This thirteen-part series explores just how painful love can be for young people. Would-be writer Edward Richardson is in love with heiress Lydia Aspen and wants her all to himself. Lydia ... See full summary »
Having written some of I.T.V.'s most successful sitcoms - 'Rising Damp', 'Only When I Laugh', 'Duty Free', and 'The Bounder' - Eric Chappell seemed to have run out of ideas by the early Nineties. 'Fiddlers Three' was a retread of his earlier hit 'The Squirrels', which ran from 1974-77. The names of the characters were changed but the scripts were identical.
Peter Davison replaced Ken Jones as the lead. Peter Blake, Tyler Butterworth ( son of Peter ), Charles Kay, and Cindy Marshall-Day stepped into the shoes vacated by Alan David, Ellis Jones, Bernard Hepton, and Karin MacCarthy. Paula Wilcox of 'The Lovers' and 'Man About The House' took up the Patsy Rowlands role as the main character's wife.
Both shows were set in the accounts department of a major business concern. The three fiddlers - 'Ralph', 'Harvey' and 'Osbourne' - were determined to do as little work as possible, in the face of continual interference from their bad-tempered, ambitious boss 'J.J. Morley', but there was some consolation in the shape of his sexy secretary 'Norma Dove'.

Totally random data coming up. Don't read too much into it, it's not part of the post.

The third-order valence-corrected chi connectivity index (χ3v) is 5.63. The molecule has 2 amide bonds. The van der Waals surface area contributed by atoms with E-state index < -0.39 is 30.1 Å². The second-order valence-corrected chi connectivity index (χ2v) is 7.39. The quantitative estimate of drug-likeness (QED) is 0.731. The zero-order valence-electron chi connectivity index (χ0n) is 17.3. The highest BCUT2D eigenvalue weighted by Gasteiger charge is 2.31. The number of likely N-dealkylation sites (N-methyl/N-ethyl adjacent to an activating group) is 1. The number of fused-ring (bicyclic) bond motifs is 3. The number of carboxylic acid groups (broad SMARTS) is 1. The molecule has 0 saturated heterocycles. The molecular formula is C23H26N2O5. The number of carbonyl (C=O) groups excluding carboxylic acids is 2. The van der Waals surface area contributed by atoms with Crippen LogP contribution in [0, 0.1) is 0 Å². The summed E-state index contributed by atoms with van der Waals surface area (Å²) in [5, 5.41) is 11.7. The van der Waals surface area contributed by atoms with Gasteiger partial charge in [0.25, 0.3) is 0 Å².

It was a good cast and there were many funny lines scattered about. I would have liked this more had I not seen 'The Squirrels' first.
One area where 'Three' scored over its predecessor was that, being a Yorkshire Television production, the canned laughter was rather less obvious than on 'The Squirrels', an A.T.V. series.
Only 14 episodes were made. Nobody knew it at the time but comedy was about to undergo a big shake-up, and shows such as this would become fewer in number as I.T.V. concentrated more on soaps and quizzes.
Granada Plus repeated 'Three' some years back, but it has yet to surface on D.V.D. I have the awful feeling that it will probably come out ahead of 'The Squirrels'.
6 of 6 people found this review helpful.
Was this review helpful to you?